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Relationship: 2076


A descriptive phrase which clearly defines the two KEs being considered and the sequential relationship between them (i.e., which is upstream, and which is downstream). More help

Decreased, 11KT leads to Impaired, Spermatogenesis

Upstream event
The causing Key Event (KE) in a Key Event Relationship (KER). More help
Downstream event
The responding Key Event (KE) in a Key Event Relationship (KER). More help

Key Event Relationship Overview

The utility of AOPs for regulatory application is defined, to a large extent, by the confidence and precision with which they facilitate extrapolation of data measured at low levels of biological organisation to predicted outcomes at higher levels of organisation and the extent to which they can link biological effect measurements to their specific causes.Within the AOP framework, the predictive relationships that facilitate extrapolation are represented by the KERs. Consequently, the overall WoE for an AOP is a reflection in part, of the level of confidence in the underlying series of KERs it encompasses. Therefore, describing the KERs in an AOP involves assembling and organising the types of information and evidence that defines the scientific basis for inferring the probable change in, or state of, a downstream KE from the known or measured state of an upstream KE. More help

AOPs Referencing Relationship

AOP Name Adjacency Weight of Evidence Quantitative Understanding Point of Contact Author Status OECD Status
PPARalpha Agonism Leading to Decreased Viable Offspring via Decreased 11-Ketotestosterone adjacent High Low Jennifer Olker (send email) Open for citation & comment
Inhibition of 11β-Hydroxysteroid Dehydrogenase leading to decreased population trajectory adjacent High Moderate Young Jun Kim (send email) Under development: Not open for comment. Do not cite Under Development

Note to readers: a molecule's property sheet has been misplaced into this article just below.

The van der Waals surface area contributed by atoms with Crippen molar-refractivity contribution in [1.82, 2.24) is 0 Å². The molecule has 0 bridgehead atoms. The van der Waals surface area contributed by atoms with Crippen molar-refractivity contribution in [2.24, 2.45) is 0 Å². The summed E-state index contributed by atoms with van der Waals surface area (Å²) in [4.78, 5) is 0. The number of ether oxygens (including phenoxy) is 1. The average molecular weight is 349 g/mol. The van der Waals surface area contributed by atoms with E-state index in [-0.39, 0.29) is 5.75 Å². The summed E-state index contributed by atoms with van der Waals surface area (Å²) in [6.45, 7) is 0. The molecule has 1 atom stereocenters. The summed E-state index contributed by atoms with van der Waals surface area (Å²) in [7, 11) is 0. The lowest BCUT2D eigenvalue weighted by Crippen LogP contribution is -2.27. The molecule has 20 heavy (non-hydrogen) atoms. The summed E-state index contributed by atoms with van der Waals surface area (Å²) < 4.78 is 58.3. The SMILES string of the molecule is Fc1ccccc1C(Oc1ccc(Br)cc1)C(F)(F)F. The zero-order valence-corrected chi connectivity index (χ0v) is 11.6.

Taxonomic Applicability

Latin or common names of a species or broader taxonomic grouping (e.g., class, order, family) that help to define the biological applicability domain of the KER.In general, this will be dictated by the more restrictive of the two KEs being linked together by the KER.  More help
Term Scientific Term Evidence Link
teleost fish teleost fish High NCBI

Sex Applicability

An indication of the the relevant sex for this KER. More help
Sex Evidence
Male High

Life Stage Applicability

An indication of the the relevant life stage(s) for this KER.  More help
Term Evidence
Adult, reproductively mature High

Key Event Relationship Description

Provides a concise overview of the information given below as well as addressing details that aren’t inherent in the description of the KEs themselves. More help

Androgens are critical for maintaining the normal male reproductive system (Tang, H., et al. 2018). Of these androgens, 11-KT has been identified as the most important in teleost fish (Borg, B. 1994). 11-KT is produced by the cyp11c1 encoded enzyme, 11ß-hydroxylase (Zheng, et al. 2020). 11-KT has been shown to bind to the androgen receptor with similar affinity as testosterone in zebrafish (Jorgensen, et al. 2007). It is well documented that 11-KT is involved in spermatogenesis, spermiation, male secondary sexual characteristics, and breeding behaviors (Geraudie, P. et al. 2010; Amer, M.A. et al. 2001). 11-KT is needed for the inducement of spermatogenesis and sperm production in teleost fish, with 10 ng/ml 11-KT being sufficient to induce full spermatogenesis in the Japanese eel (Miura, C. and T. Miura 2011). The mechanism through which 11-KT induces spermatogenesis is believed to be via activation of Sertoli cells and activin B (Miura et al. 2011; Miura et al. 2001; Sales, C.F., et al. 2020; Cavaco J.E.B., et al. 1998). 11-KT is not responsible for the acquisition of sperm motility in salmonids (Miura, et al. 1992).

Evidence Collection Strategy

Include a description of the approach for identification and assembly of the evidence base for the KER. For evidence identification, include, for example, a description of the sources and dates of information consulted including expert knowledge, databases searched and associated search terms/strings.  Include also a description of study screening criteria and methodology, study quality assessment considerations, the data extraction strategy and links to any repositories/databases of relevant references.Tabular summaries and links to relevant supporting documentation are encouraged, wherever possible. More help

Evidence Supporting this KER